(Polenta cakes served with goat cheese, roasted veggies and hot sauce.)
Polenta, which originated in Europe, is similar to grits as both are made from stoneground corn. The type of corn for each varies as does the coarser texture of the cornmeal used to make polenta. I consider polenta to be a great vessel for endless types of plates and add-ons. It is hardy enough to withstand grilling, frying, or baking and once cooked, the warm and creamier inside makes it comforting while the toasty skin gives a gourmet flare. Less starchy than white potatoes, and suitable for anyone trying to reduce or avoid gluten, polenta is a fabulous choice. I have yet to experiment using polenta in a sweet way but have thoroughly enjoyed my savory tries!
When polenta cools, it forms into a soft solid which can then be turned into different shapes. I keep these ready made logs in my cabinet for when I don’t have the time to make a pot of scratch made polenta. I usually need 1 for a side dish or 2 for a main dish. Most of the corn in this country is treated with Round Up (glyphosate) and genetically modified so you really want to aim for organic versions of anything corn based. I found this product least expensive at Trader Joe’s for around $2.
I slice one end off with a knife and slide the rest out.
Cutting it into 1/2 inch rounds facilitates both crisping up the most surface area and makes an adequate base for toppings.
My favorite way to make it is in my cast iron pan for even cooking. Because of the high water content of polenta, you have to be careful of the oil splattering.
It takes some time to brown but the resulting crisp is worth it.
(Grilled polenta with sautéed scallions and red pepper flakes)
*Bonus recipe* ~ For the above casserole, I sauteed a bag of frozen mixed veggies with 2 tsp olive oil, 1/4 tsp salt, pepper, and 1/2 tsp garlic powder. I layered my favorite tomato sauce (1 jar) and the veggies in between cooked polenta rounds (2 logs), topped with shredded mozzarella cheese, and baked for 30 minutes on 375 degrees in the oven.
With some basil on the side, it was a one dish hit! I plan on serving this over and over again.
(Piping hot spinach dressed with garlic olive oil, goat cheese, and red pepper flakes over baked polenta)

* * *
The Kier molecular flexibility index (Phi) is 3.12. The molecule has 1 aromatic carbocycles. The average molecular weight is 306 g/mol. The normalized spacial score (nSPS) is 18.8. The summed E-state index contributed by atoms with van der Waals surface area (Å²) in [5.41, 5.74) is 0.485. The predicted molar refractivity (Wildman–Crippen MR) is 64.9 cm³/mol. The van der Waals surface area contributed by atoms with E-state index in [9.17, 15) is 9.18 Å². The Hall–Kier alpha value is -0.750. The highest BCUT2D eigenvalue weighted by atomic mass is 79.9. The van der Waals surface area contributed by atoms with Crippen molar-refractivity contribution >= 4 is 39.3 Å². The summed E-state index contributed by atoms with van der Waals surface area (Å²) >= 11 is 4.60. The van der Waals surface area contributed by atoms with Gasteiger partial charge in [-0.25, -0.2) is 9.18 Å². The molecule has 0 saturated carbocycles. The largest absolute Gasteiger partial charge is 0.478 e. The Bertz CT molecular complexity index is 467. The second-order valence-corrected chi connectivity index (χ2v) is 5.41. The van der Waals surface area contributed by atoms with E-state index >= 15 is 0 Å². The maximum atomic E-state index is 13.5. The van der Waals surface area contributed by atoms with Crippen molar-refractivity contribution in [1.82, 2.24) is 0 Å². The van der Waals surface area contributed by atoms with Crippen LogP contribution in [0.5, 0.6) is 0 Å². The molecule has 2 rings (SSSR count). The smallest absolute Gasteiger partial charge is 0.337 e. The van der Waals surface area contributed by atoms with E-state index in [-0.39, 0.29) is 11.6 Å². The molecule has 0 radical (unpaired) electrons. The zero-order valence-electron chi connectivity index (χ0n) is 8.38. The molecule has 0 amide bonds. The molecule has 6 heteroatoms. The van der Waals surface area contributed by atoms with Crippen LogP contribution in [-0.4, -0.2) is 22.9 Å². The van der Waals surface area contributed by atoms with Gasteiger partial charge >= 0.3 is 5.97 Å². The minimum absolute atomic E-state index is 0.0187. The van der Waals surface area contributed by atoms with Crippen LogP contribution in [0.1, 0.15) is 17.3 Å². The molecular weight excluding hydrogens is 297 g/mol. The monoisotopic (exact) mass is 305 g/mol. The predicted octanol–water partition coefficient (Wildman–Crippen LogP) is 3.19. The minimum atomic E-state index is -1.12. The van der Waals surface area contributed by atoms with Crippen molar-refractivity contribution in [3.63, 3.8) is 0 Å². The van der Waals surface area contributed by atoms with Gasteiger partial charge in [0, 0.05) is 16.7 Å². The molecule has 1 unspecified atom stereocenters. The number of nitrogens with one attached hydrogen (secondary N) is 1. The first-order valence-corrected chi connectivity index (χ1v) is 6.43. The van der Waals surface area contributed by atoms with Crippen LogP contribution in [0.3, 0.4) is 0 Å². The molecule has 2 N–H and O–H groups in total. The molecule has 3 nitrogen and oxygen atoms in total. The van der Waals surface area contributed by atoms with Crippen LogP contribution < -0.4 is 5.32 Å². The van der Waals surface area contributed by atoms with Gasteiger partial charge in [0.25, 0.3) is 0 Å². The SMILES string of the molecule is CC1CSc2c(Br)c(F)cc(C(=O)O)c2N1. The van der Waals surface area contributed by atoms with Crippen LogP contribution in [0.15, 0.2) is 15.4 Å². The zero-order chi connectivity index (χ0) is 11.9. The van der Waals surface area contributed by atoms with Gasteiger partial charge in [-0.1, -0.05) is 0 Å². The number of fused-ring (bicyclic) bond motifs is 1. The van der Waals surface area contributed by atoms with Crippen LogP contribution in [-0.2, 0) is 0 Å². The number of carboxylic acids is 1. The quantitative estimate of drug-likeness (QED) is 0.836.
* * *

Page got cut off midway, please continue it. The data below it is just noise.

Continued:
And my favorite version so far both for taste and meal planning, involves feta cheese, spinach (or any green of choice), and crushed tomatoes or pasta sauce.
Bring to a potluck or friends/family during a busy time, serve as a side, or main dish, the mix of fresh greens, fried polenta, and tanginess of feta are Mediterranean and delectable. The colors and layered look provide a pleasant presentation.
Spinach Feta Pan Fried Mediterranean Polenta Cakes
GF, DF, NF
Serves 4 as a side dish, double recipe for a main dish or larger party appetizer
I made this in an 8 x 6 x 2 Pyrex glass dish/container.
1 pre-made polenta log, sliced into 1/2 inch thick circles
2 cups baby spinach, chopped
2 tbsp olive or coconut oil
1-1.5 cups crushed tomatoes with or without basil OR 1 cup favorite tomato based sauce
1/4 cup crumbled feta cheese
Black pepper to taste
Optional: Salt (not included due to higher sodium in feta cheese & sauce), red pepper flakes, dried or fresh herbs, or can sub goat cheese or mozzarella for feta
Heat oil in pan over medium heat.
Carefully add polenta to pan and allow to cook for 10 minutes. Cover with lid or splatter screen if necessary.
Flip and cook 10 minutes on the other side. You can cook it shorter if you are happy with just slightly golden.
Pour 1/2 of the sauce into the bottom of your serving dish followed by 1/2 of the polenta, spinach, and feta. Repeat with the remaining sauce, polenta, spinach, feta and extra sauce if desired.